Background: Treatment of distal rectal cancer remains clinically challenging and includes proctectomy and coloanal anastomosis (CAA) or abdominoperineal resection (APR). The purpose of this study is to evaluate operative and pathologic factors associated with long-term survival and local recurrence outcomes in patients treated for distal rectal cancer.
Methods: A retrospective consecutive cohort study of 304 patients treated for distal rectal cancer with radical resection from 1993 to 2003 was performed. Patients were grouped by procedure (CAA or APR). Demographic, pathologic, recurrence, and survival data were analyzed utilizing chi-square analysis for comparison of proportions. Survival analysis was performed using Kaplan-Meier method and log-rank test for univariate and Cox regression for multivariate comparison.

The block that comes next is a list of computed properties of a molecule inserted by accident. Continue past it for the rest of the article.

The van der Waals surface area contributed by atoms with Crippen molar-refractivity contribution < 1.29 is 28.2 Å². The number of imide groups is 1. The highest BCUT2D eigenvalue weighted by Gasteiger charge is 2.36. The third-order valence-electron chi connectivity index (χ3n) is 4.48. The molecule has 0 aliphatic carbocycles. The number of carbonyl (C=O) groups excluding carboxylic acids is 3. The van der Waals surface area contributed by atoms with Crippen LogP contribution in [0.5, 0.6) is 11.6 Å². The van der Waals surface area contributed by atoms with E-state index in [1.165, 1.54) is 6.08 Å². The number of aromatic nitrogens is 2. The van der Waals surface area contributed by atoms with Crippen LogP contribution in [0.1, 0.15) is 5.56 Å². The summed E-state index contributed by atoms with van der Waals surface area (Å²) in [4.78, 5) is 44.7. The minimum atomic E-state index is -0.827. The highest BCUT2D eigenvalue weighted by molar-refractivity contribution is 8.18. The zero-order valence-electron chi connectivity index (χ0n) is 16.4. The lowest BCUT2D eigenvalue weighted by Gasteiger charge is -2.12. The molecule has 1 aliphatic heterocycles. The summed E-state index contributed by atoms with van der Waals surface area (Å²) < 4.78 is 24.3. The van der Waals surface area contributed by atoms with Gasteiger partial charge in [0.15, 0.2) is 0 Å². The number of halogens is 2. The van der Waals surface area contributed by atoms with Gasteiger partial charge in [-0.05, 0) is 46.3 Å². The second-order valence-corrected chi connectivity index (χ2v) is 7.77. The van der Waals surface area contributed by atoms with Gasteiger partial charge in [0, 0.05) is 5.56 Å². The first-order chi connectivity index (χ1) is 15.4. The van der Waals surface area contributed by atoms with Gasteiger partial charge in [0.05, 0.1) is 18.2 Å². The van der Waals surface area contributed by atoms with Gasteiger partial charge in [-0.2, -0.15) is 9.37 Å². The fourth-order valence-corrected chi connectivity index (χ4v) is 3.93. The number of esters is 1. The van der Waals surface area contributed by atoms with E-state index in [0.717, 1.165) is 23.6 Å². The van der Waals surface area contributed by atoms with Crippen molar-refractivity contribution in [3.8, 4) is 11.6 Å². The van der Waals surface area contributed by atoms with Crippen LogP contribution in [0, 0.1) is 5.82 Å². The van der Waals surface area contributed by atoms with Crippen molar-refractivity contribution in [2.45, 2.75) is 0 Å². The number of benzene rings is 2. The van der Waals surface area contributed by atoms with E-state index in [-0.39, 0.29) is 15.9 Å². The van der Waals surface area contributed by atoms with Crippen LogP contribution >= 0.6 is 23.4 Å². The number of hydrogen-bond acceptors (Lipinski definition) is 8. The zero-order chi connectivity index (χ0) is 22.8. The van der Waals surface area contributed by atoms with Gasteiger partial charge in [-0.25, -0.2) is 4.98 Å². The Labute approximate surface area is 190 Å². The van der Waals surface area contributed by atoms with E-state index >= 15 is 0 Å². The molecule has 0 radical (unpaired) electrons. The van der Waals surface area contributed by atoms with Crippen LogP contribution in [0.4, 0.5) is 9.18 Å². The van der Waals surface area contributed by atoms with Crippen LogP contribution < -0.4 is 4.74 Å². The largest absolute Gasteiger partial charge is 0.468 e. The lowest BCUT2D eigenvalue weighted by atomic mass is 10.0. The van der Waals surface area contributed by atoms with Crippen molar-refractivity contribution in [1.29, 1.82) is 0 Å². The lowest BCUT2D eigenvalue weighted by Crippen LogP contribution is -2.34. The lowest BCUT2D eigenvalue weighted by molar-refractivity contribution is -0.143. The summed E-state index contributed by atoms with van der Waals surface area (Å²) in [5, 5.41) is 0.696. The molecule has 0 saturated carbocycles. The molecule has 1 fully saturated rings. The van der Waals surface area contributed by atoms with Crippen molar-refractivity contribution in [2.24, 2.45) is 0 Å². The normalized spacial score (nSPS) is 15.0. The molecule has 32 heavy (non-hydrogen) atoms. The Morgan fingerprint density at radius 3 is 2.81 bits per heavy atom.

Results: The median tumor distance from the anal verge was 2 cm [interquartile range (IQR) 0.5-4 cm]. Margins were negative in all but four patients (one distal, 0.3%; three radial, 1%). The 5-year overall survival rate was 82% (88.6% stage pI, 80.5% stage pII, 67.9% stage pIII). Older age, advanced pathologic stage, presence of lymphovascular or perineural invasion, earlier treatment period, and APR surgery type were associated with worse survival on multivariate analysis. The 5-year local recurrence rate was 5.3% after CAA and 7.9% after APR (p = 0.33).
Conclusions: Low rates of local recurrence and good overall survival can be achieved after treatment of distal rectal cancer with stage-appropriate chemoradiation and proctectomy with CAA or APR. Sphincter preservation can be achieved even with distal margins less than 2 cm.